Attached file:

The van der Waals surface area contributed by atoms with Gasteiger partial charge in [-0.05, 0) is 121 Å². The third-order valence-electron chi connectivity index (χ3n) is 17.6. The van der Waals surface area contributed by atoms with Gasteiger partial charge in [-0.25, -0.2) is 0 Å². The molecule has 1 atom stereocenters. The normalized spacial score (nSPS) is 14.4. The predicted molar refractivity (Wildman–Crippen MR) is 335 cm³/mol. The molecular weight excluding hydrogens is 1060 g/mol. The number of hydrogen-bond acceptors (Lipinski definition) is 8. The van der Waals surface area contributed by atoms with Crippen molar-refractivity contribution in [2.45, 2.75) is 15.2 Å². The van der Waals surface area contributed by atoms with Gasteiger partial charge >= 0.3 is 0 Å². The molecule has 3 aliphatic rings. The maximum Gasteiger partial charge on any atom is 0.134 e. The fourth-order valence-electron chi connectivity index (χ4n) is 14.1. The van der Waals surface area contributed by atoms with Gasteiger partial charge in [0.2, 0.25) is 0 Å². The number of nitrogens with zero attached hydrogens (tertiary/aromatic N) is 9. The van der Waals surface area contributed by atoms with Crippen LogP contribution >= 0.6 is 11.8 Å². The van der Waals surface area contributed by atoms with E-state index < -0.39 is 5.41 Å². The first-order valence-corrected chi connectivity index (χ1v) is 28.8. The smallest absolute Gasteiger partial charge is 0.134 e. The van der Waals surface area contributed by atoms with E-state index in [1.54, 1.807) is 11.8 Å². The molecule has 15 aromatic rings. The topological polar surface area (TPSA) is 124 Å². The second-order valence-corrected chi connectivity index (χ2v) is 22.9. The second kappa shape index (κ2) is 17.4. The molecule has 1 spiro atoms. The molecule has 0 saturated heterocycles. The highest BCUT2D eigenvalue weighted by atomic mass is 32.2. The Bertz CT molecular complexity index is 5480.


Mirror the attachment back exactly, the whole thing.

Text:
The van der Waals surface area contributed by atoms with Gasteiger partial charge in [-0.05, 0) is 121 Å². The third-order valence-electron chi connectivity index (χ3n) is 17.6. The van der Waals surface area contributed by atoms with Gasteiger partial charge in [-0.25, -0.2) is 0 Å². The molecule has 1 atom stereocenters. The normalized spacial score (nSPS) is 14.4. The predicted molar refractivity (Wildman–Crippen MR) is 335 cm³/mol. The molecular weight excluding hydrogens is 1060 g/mol. The number of hydrogen-bond acceptors (Lipinski definition) is 8. The van der Waals surface area contributed by atoms with Crippen molar-refractivity contribution in [2.45, 2.75) is 15.2 Å². The van der Waals surface area contributed by atoms with Gasteiger partial charge >= 0.3 is 0 Å². The molecule has 3 aliphatic rings. The maximum Gasteiger partial charge on any atom is 0.134 e. The fourth-order valence-electron chi connectivity index (χ4n) is 14.1. The van der Waals surface area contributed by atoms with Gasteiger partial charge in [0.2, 0.25) is 0 Å². The number of nitrogens with zero attached hydrogens (tertiary/aromatic N) is 9. The van der Waals surface area contributed by atoms with Crippen LogP contribution >= 0.6 is 11.8 Å². The van der Waals surface area contributed by atoms with E-state index < -0.39 is 5.41 Å². The first-order valence-corrected chi connectivity index (χ1v) is 28.8. The smallest absolute Gasteiger partial charge is 0.134 e. The van der Waals surface area contributed by atoms with E-state index in [1.54, 1.807) is 11.8 Å². The molecule has 15 aromatic rings. The topological polar surface area (TPSA) is 124 Å². The second-order valence-corrected chi connectivity index (χ2v) is 22.9. The second kappa shape index (κ2) is 17.4. The molecule has 1 spiro atoms. The molecule has 0 saturated heterocycles. The highest BCUT2D eigenvalue weighted by atomic mass is 32.2. The Bertz CT molecular complexity index is 5480.